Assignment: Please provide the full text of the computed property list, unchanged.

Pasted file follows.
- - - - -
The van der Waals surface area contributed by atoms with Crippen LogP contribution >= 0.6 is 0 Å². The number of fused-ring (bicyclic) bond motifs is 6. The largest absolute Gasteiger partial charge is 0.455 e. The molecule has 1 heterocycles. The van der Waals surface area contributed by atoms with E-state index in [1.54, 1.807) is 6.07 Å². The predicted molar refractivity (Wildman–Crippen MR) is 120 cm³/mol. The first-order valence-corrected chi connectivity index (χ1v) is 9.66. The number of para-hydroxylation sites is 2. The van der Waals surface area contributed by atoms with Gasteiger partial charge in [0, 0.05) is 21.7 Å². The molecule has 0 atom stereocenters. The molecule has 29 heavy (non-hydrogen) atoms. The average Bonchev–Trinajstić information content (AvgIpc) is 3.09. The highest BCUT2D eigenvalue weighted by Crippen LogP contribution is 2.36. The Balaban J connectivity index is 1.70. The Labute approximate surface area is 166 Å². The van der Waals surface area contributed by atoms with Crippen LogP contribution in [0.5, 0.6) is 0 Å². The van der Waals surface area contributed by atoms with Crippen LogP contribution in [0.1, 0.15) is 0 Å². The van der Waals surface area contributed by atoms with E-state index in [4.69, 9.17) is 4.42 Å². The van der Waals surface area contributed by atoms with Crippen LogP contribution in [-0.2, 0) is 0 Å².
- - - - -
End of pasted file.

The van der Waals surface area contributed by atoms with Crippen LogP contribution >= 0.6 is 0 Å². The number of fused-ring (bicyclic) bond motifs is 6. The largest absolute Gasteiger partial charge is 0.455 e. The molecule has 1 heterocycles. The van der Waals surface area contributed by atoms with E-state index in [1.54, 1.807) is 6.07 Å². The predicted molar refractivity (Wildman–Crippen MR) is 120 cm³/mol. The first-order valence-corrected chi connectivity index (χ1v) is 9.66. The number of para-hydroxylation sites is 2. The van der Waals surface area contributed by atoms with Gasteiger partial charge in [0, 0.05) is 21.7 Å². The molecule has 0 atom stereocenters. The molecule has 29 heavy (non-hydrogen) atoms. The average Bonchev–Trinajstić information content (AvgIpc) is 3.09. The highest BCUT2D eigenvalue weighted by Crippen LogP contribution is 2.36. The Balaban J connectivity index is 1.70. The Labute approximate surface area is 166 Å². The van der Waals surface area contributed by atoms with Crippen LogP contribution in [0.5, 0.6) is 0 Å². The van der Waals surface area contributed by atoms with Crippen LogP contribution in [0.1, 0.15) is 0 Å². The van der Waals surface area contributed by atoms with E-state index in [4.69, 9.17) is 4.42 Å². The van der Waals surface area contributed by atoms with Crippen LogP contribution in [-0.2, 0) is 0 Å².